Welcome to my amateur radio BLOG. Here at N1CLC.com (aka HamNinja.com), I hope to cover my exploration of ham radio, summits on the air (SOTA) and general RF geek stuff. My other BLOGS focus on technology (cloudrant.com), photography (cameraninja.com/blog), and life (thethroboflife.com). QSL via QRZ, LOTW, cards.
summits in 9 days, yeee haaaa!I’m just finishing a 10 day vacation (+2 on
the road) at my summer home in northern Arizona.During this time, 8 dayswere spent hiking and playing with a radio on
a summit.I wanted to see if I could
average 2 activations per day and work in one day off to do some maintenance on
the house.Well, I exceeded that goal
and managed 20 activations over 9 days of hiking.Many of the
summits, especially the triple summit days, the peaks are clustered together
and if I’m going to drive to one, I might as well do all three.This is the perfect time of year to hike this
area if you want to maximize your hiking experience too.The monsoons don’t arrive for another month
so you can hike all day and the weather is perfect.Once the monsoons arrive, hiking with an
antenna in the air is normally not recommended when the thunderstorms move in,
which is around noon.So if you want to
double-summit,you need to be up at the
crack of dawn, run and gun. (click on pictures for larger)
Updated: I've been using Hamlog on my iPhone since I
started doing SOTA. At the time I was
looking, options were limited. I've had
to force hamlog to work for my needs, one of them being that I like importing
my logs intoN3FJP's Amateur Contact Log(ACL) on my PC at home. ACL is the mothership for my logging. It provides one button upload to LOTW for
confirmation, and it's one-button download quickly shows me all of the
confirmations the other direction. I
also do a quick export and then upload it to QRZ because a lot of people were
asking me to confirm contacts there.
Although Hamlog supported ADIF exports, I had to use a text editor to
add some fields, and fix the Notes field so it imported correctly (I was
putting the Summit reference in the hamlog notes field). ACL on the PC has user customizable fields,
so I used one of them for my summit reference and another for the other
operator's summit for summit-to-summit contacts. Fixing the notes field and adding a summit
reference was a bulk one-time edit.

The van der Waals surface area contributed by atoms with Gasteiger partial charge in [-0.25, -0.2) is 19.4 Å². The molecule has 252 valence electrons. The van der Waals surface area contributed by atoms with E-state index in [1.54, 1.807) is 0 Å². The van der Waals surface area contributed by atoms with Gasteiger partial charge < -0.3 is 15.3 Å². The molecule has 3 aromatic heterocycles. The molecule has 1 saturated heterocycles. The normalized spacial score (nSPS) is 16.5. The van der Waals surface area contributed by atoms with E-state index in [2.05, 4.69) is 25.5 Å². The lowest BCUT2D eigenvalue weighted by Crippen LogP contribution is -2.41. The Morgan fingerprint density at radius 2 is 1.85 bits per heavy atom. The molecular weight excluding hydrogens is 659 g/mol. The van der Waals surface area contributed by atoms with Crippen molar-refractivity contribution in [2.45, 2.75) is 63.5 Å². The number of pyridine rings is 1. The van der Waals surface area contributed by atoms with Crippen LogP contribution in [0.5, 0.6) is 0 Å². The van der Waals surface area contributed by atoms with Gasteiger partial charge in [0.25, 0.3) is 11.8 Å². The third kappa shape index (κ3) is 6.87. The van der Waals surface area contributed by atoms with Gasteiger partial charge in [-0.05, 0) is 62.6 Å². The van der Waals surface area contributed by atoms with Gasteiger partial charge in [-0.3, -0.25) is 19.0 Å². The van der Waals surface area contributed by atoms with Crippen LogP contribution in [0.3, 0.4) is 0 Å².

Getting summit-to-summit (S2S) references in ACL was a manual process
and it was a huge pain. I like having
that info when talking to someone on the
phone or radio, allowing me to quickly look up the last QSO with them and yak
Well it's my first day up at my cabin in Alpine AZ and I decided to tackle one of the more difficult peaks, Escudilla Mountain. It has a little more than 1,500 feet of gain but really not that hard except it starts at over 9,000 feet and goes up to almost 11,000. What makes this one difficult is all of the fallen trees on the trail. It gets worse at the top and I decided to go to the designated high point just to the north which was a massive pain in the ass. From the time I got out of the car it was almost 7 hours of play. I decided that 7+ miles of difficult hiking wasn't good enough so I drove up to South mountain for some more. I'll stop here, and let you enjoy the video I put together.... with some screw-ups that I made during post-production.
Today’s adventure was a short 2.2 mile hike up
and back to Sycuan Peak (W6/SC-203).
It’s mother’s day so I didn’t get on the trail till about 12. The marine layer burned off and it was
clear. It wasn’t too hot, maybe 80
I’ve done this peak before and had forgotten
how eroded it was. I had told someone
that it would be good for mountain biking but no way would you want to do this
one. After being surprised by last
week’s rattlesnake, I was on the lookout.
I’m not sure that would do me any good as the species we have in this
area are the Red Diamond rattlers and they really blend in.
I thought that while I learn morse code, I’d
document along the way what I’m doing, issues that I’ve had, observations, and
any tips to others feeling the pain of the CW learning dance. By the way, morse code and “CW” are used interchangeably
by hams.CW stands for “continuous
wave”.I won’t get into what exactly
that means here, just be aware. Also, I'll be updating this article with any new tips that I learn and add to the links to resources at the bottom as I come across them.
Note: The wine cork paddles pictured to the right were my first.I used them to make my first ever CW contact
from a mountain top to N0OI.The paddles
were a gift from K6ARK, my SOTA sensei, aka SOTA Yoda. (click pictures for larger)
are here for the tips, just scroll down to the "Tips" section and skip my poetic blather.